We recommend the California Beach Voyager Beach Blankets for this one - it contains any mess and sets boundaries for kids (even for those kids who like to throw a little too much). It’s extremely durable, and can even be taken outside with a bonus travel bag. Made of high-quality bamboo, this blanket is machine washable, highly absorbent, doesn’t wrinkle, and is perfect for outdoor activities (like a day at the beach or in the yard), or to use with an indoor sensory bin on rainy days! 

Step 2: Choose a Set of Containers to Use

This depends on the amount of children who will be using your DIY sensory bin. For a small group, you can use a couple cardboard boxes, roasting pans, a shallow tupperware container, or even a dish tub. For larger groups, an unused litter box, large cardboard box, or shallow storage container will work just fine! 

Step 3: Pick a Theme

What does your child love Dinosaurs? Cars? Clouds? Animals? Try to pinpoint a good theme to use and work with that. For a dinosaur themed sensory bin, you can use sand to create an archeological dig with little dinosaur toys. For an ocean themed one, you can use water and fish toys with aquarium beads to get your child more interested in the ocean. Here’s a great resource filled with sensory bin theme ideas!

Step 4: Pick Your Sensory Bin Fillers

Overall, textured fillers are the best to use for sensory bins. Things like rice, dry pasta, sand, and small, round rocks are the way to go! For an extra fun idea, you can also dye your rice or pasta fun colors!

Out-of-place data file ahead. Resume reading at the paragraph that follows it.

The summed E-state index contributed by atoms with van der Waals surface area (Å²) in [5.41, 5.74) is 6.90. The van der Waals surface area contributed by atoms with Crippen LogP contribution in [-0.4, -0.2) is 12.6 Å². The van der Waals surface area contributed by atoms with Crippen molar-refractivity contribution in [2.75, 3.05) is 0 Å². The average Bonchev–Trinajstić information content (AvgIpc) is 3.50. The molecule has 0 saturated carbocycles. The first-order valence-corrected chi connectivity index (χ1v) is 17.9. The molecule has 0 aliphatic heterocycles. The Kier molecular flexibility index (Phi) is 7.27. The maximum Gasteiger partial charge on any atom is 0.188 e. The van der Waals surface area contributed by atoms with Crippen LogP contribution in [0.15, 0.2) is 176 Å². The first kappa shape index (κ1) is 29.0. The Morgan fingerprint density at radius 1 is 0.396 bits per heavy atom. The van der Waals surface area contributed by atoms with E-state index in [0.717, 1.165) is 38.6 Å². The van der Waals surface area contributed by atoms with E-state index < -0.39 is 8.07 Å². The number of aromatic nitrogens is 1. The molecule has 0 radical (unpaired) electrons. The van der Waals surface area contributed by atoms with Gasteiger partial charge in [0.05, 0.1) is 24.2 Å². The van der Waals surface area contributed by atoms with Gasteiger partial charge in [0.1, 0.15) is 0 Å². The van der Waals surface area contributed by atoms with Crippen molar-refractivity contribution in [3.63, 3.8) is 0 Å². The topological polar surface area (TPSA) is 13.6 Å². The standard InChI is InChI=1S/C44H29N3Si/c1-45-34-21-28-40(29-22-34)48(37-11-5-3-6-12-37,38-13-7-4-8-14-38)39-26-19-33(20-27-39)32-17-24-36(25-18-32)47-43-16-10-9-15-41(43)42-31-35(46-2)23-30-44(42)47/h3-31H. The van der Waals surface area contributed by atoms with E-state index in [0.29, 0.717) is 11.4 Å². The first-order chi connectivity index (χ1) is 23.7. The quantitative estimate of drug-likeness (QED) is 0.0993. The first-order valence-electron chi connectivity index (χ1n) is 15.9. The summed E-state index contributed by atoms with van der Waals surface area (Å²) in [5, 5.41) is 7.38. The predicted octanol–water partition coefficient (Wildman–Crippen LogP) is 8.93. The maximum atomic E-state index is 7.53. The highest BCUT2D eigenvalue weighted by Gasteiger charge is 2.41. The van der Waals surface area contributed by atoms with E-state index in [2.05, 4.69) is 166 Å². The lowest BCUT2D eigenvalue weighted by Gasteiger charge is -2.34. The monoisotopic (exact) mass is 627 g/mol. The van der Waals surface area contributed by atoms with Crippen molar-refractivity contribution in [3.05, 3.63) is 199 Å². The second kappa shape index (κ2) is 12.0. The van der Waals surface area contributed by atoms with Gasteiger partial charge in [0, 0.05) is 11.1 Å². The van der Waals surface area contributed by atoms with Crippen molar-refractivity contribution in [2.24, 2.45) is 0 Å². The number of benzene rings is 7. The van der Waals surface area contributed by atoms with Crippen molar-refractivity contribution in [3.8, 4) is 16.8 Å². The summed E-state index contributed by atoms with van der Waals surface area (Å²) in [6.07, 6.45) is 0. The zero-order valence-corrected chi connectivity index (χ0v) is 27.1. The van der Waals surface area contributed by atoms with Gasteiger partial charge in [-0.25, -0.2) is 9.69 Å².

Here are a few other filler suggestions to fill up some space:

  • Lentils
  • Oatmeal
  • Mud
  • Coffee beans
  • Corn kernels
  • Bird seed
  • Water beads
  • Aquarium stones 

Step 5: Place Your Tools & Toys

Grab all of your toys (themed or not), and place them strategically in the sensory box. You may also want to try placing some safe tools in there as well! Measuring scoops, funnels, and kid’s shovels are great tools to help kids learn while they play. 

Step 6: Set Up Clear Instructions & Start Playing!

Kids need direction, that’s just a fact. Be stern and clear with your child about what to do with the sensory bins - no eating, tossing, or throwing! Spend some time supervising the process to ensure they’re using the bins correctly and seem interested. 

And with that, you’re ready for your kiddo to get learning!

Final Thoughts

We hope this has helped you get creative about your kids’ learning (without the mess or the screens)! If you’re looking for other ways for your kids to have fun while you keep it clean, check out our other playpens and products! For any other info, check out our website

Have a happy, hands-on day!

Contributing Writer: Aurora Detor